OPINION: Stickers For the ‘W’

Michela Schenk, Editor

When we are young, we are told, “Oh they don’t have recess in middle school, you’re too big to play on the playground” or “Oh they don’t accept late work in high school, you’re too old for that”. I think back on each of those times where one level of my schooling was preparing me for the next by ripping away the things we had grown accustomed to, and I just remember feeling lost and unsure.


Although many of us will live way past our 70’s, society has normalized the idea of turning 10-year-olds into full-fledged adults as fast as possible. Fun childhood activities have been continually axed not only to make room for the Common Core, but also to strip us of the “plushy” conditions of elementary, middle, and high school.  


This starts with the school system centered around a bell schedule and standards of learning. No longer is learning centered around a desire for knowledge, but rather an effective and efficient assembly line that produces obedient and easily replaceable workers. Many students are set on a track that will determine their post-high school lives as early as 3rd grade through standardized tests. Whether or not eight-year-old you were good at adding numbers may have very well dictated what college you go to, even if you’re not aware of it. Students are often told these tests affect their future and will feel overwhelming pressure to do well at such a young age. 


So what happens when the youth whose childhood was shortened by the modern school system turn into young adults in high school?


You get unengaged and apathetic bodies stumbling from class to class. 


However, there are a few things that have always seemed to give a vital lifeline to students: games, stickers, and arts & crafts.


When I see a sticker on my essay or worksheet, I immediately feel like I have succeeded. That sticker is a sign that someone thought my time and effort was valuable. Stickers are exciting and a reminder of the good old days of naps and coloring. They are a physical incentive to do work. 


I often see students collecting the stickers given to them by their teachers and moving them to a specific folder, water bottle, or pencil case where they put all their successes on display. We create these trophy cases to carry with us around school as a reminder of our many attempts and successes.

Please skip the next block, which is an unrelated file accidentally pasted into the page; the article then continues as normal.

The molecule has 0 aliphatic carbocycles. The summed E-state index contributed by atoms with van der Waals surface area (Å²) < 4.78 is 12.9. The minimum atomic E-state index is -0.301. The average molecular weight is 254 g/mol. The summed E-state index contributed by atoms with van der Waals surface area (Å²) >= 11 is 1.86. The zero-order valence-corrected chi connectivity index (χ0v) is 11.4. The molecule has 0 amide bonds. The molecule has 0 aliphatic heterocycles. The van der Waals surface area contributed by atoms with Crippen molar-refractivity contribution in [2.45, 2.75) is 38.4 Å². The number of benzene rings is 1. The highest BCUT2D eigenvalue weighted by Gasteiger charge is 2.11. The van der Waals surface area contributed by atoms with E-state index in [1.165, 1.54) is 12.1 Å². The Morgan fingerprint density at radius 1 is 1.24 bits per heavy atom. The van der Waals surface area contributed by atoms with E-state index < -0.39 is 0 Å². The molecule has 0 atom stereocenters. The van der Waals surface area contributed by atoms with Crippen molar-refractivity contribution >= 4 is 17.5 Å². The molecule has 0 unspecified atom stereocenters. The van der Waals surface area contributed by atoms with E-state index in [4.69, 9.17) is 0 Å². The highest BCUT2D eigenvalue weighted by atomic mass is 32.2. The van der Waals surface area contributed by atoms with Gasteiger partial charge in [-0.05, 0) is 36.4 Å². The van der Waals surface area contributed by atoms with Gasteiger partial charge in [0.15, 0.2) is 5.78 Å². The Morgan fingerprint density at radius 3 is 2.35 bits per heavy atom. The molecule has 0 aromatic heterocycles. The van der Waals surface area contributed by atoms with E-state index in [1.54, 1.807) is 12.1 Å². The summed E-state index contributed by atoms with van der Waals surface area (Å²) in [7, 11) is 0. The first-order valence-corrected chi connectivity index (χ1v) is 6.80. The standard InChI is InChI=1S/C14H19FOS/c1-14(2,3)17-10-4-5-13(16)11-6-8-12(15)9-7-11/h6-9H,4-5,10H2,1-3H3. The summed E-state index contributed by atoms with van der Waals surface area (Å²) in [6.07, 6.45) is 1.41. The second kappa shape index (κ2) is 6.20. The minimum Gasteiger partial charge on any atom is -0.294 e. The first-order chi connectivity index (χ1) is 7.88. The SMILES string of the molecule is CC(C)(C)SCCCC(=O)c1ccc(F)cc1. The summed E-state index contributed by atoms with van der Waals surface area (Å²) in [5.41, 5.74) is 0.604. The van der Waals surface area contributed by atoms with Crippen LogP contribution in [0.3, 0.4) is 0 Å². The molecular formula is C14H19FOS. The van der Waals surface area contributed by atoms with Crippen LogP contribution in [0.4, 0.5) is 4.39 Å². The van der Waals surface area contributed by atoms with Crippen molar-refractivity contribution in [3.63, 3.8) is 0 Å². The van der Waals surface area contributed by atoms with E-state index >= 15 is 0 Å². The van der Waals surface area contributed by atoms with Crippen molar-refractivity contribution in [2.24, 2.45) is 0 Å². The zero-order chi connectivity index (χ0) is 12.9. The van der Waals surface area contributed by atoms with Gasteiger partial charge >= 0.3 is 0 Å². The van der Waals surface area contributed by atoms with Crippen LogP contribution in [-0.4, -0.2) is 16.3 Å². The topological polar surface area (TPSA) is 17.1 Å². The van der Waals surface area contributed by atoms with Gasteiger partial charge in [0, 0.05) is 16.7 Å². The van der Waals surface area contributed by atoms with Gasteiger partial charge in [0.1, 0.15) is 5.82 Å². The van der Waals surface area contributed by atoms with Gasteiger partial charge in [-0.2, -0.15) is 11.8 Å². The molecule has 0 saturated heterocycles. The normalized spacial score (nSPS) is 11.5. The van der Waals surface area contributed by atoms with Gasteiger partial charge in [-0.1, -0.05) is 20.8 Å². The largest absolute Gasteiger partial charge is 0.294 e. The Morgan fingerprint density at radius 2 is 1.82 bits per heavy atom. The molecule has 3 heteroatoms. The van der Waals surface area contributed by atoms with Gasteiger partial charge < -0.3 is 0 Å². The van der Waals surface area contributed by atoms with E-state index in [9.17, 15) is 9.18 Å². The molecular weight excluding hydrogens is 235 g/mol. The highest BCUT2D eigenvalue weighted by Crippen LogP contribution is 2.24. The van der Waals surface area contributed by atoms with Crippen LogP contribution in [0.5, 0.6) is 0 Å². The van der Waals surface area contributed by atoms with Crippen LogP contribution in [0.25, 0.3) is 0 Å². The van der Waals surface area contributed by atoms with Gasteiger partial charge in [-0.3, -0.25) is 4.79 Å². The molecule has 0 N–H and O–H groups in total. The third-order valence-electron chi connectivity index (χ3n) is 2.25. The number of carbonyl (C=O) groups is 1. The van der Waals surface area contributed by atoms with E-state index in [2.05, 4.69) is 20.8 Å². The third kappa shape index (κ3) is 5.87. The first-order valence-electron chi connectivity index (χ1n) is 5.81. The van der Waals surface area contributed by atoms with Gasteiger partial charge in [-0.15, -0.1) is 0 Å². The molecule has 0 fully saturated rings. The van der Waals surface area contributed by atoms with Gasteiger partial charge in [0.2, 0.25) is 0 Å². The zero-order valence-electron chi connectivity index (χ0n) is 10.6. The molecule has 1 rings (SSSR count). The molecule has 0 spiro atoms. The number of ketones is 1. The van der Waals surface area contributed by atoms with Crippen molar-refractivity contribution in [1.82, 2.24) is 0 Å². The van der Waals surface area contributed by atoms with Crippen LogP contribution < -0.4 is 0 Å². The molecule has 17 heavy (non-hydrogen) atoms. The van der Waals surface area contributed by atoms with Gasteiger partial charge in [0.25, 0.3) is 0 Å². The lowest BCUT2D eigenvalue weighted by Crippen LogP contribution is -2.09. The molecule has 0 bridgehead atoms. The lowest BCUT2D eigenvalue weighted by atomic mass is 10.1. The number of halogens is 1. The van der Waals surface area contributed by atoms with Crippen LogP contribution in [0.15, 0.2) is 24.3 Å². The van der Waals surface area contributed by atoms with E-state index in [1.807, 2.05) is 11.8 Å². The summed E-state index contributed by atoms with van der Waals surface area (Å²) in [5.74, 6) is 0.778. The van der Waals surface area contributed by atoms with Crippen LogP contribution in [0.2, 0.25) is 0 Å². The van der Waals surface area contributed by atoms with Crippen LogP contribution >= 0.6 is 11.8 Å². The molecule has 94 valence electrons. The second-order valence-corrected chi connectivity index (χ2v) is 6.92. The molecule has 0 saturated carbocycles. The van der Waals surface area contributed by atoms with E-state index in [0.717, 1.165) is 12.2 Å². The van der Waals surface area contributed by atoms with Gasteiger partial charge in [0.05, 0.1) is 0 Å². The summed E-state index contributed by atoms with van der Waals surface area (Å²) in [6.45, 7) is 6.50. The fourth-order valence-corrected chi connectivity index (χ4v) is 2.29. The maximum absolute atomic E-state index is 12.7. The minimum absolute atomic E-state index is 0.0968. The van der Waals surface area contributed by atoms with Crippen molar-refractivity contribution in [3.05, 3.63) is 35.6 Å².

Games are a key part of our childhood. They are the basis of collaboration, communication, and curiosity. As kids, we learn to love games. Love the feeling of winning. Love the suspense of a close match. Love finding ways to solve problems. 

The days at the end of the semester where classes have board game tournaments are always the ones I remember. Why can’t we have more class periods like that? A history lesson focused on imperialism after spending a class period playing Risk. Or an Economics class playing Monopoly. I’ve had some teachers who allot specific days for games like pictionary, charades, and drawing at what they deem are the hardest parts of the school year. Not the hardest content areas but the parts of the year where students and teachers alike find themselves in a slump. 


I understand many classes have rigorous coursework that just doesn’t allow for “wasted days”; however, I would argue those classes utilize the days where a substitute teacher has to come in as game days. I can honestly say I have never really learned and understood the content I have been asked to teach myself on the day a sub is there. Oftentimes, teachers come back and reteach us the stuff they asked us to learn while they were gone anyway. Why not use those days for fun? 


These games I am referencing don’t even have to be completely unrelated to content. There are many educational game options available now:


The engagement gained by Gimkit and Kahoot is incredible. Kids shouting across the room to prove their answer correct. Kahoot, Gimkit, Quizlet Live are all study tools formatted in the same way as the games we all enjoy so much. Some play fun music in the background, others let us pick animal avatars to represent us. Some reward us with gold coins for speed and accuracy. Some provide verbal encouragement:


 “True Genius?”, “You Got This”, “You’ll have the next one” 


These learning games are a great way for teachers to fuel our inner child’s excitement and can be centered around any topic in the classroom.


The job of school is to prepare you for what comes next, but I think its important for us to also meet students where they’re at. If a student is joking around every day in class, their goal might not be to disrupt your lecture but rather a need for lighthearted fun. If a student decides to stop doing their homework, it might not be because they don’t find your class important but rather they don’t feel their work is valued or they might have failed one too many times.


If high school could incorporate some of these things that we lost too quickly in our childhood, it would give us a chance to grow up at our own pace and learn while we grow. Stickers & Games. Sometimes those “childish” things can be the difference between feeling like a failure or getting a ‘W’. I don’t know about you all, but I could use a couple more wins at school.